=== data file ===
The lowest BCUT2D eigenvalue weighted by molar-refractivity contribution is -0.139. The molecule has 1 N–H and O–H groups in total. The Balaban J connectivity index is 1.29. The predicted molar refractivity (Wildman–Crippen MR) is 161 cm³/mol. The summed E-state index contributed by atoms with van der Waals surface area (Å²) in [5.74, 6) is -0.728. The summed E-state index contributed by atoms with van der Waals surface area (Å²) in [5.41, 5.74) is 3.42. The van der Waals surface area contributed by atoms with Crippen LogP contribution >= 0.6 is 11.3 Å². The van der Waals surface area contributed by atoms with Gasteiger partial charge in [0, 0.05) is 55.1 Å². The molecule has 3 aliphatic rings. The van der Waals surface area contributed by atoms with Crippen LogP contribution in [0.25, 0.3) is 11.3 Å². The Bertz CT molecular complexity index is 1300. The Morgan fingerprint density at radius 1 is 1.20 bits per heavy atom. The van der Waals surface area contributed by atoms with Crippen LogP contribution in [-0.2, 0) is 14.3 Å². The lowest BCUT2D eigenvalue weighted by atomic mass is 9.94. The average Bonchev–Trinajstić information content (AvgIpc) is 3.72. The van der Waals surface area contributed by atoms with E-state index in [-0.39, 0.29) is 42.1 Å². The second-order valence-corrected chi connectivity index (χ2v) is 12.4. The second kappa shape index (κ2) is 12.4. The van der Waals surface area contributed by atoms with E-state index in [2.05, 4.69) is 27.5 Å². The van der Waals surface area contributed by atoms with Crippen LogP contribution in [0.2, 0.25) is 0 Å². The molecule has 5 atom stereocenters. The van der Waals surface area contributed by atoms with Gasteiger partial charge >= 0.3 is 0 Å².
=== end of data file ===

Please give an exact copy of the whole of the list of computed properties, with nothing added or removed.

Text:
The lowest BCUT2D eigenvalue weighted by molar-refractivity contribution is -0.139. The molecule has 1 N–H and O–H groups in total. The Balaban J connectivity index is 1.29. The predicted molar refractivity (Wildman–Crippen MR) is 161 cm³/mol. The summed E-state index contributed by atoms with van der Waals surface area (Å²) in [5.74, 6) is -0.728. The summed E-state index contributed by atoms with van der Waals surface area (Å²) in [5.41, 5.74) is 3.42. The van der Waals surface area contributed by atoms with Crippen LogP contribution >= 0.6 is 11.3 Å². The van der Waals surface area contributed by atoms with Gasteiger partial charge in [0, 0.05) is 55.1 Å². The molecule has 3 aliphatic rings. The van der Waals surface area contributed by atoms with Crippen LogP contribution in [0.25, 0.3) is 11.3 Å². The Bertz CT molecular complexity index is 1300. The Morgan fingerprint density at radius 1 is 1.20 bits per heavy atom. The van der Waals surface area contributed by atoms with Crippen LogP contribution in [-0.2, 0) is 14.3 Å². The lowest BCUT2D eigenvalue weighted by atomic mass is 9.94. The average Bonchev–Trinajstić information content (AvgIpc) is 3.72. The van der Waals surface area contributed by atoms with E-state index in [-0.39, 0.29) is 42.1 Å². The second-order valence-corrected chi connectivity index (χ2v) is 12.4. The second kappa shape index (κ2) is 12.4. The van der Waals surface area contributed by atoms with E-state index in [2.05, 4.69) is 27.5 Å². The van der Waals surface area contributed by atoms with Crippen LogP contribution in [0.2, 0.25) is 0 Å². The molecule has 5 atom stereocenters. The van der Waals surface area contributed by atoms with Gasteiger partial charge >= 0.3 is 0 Å².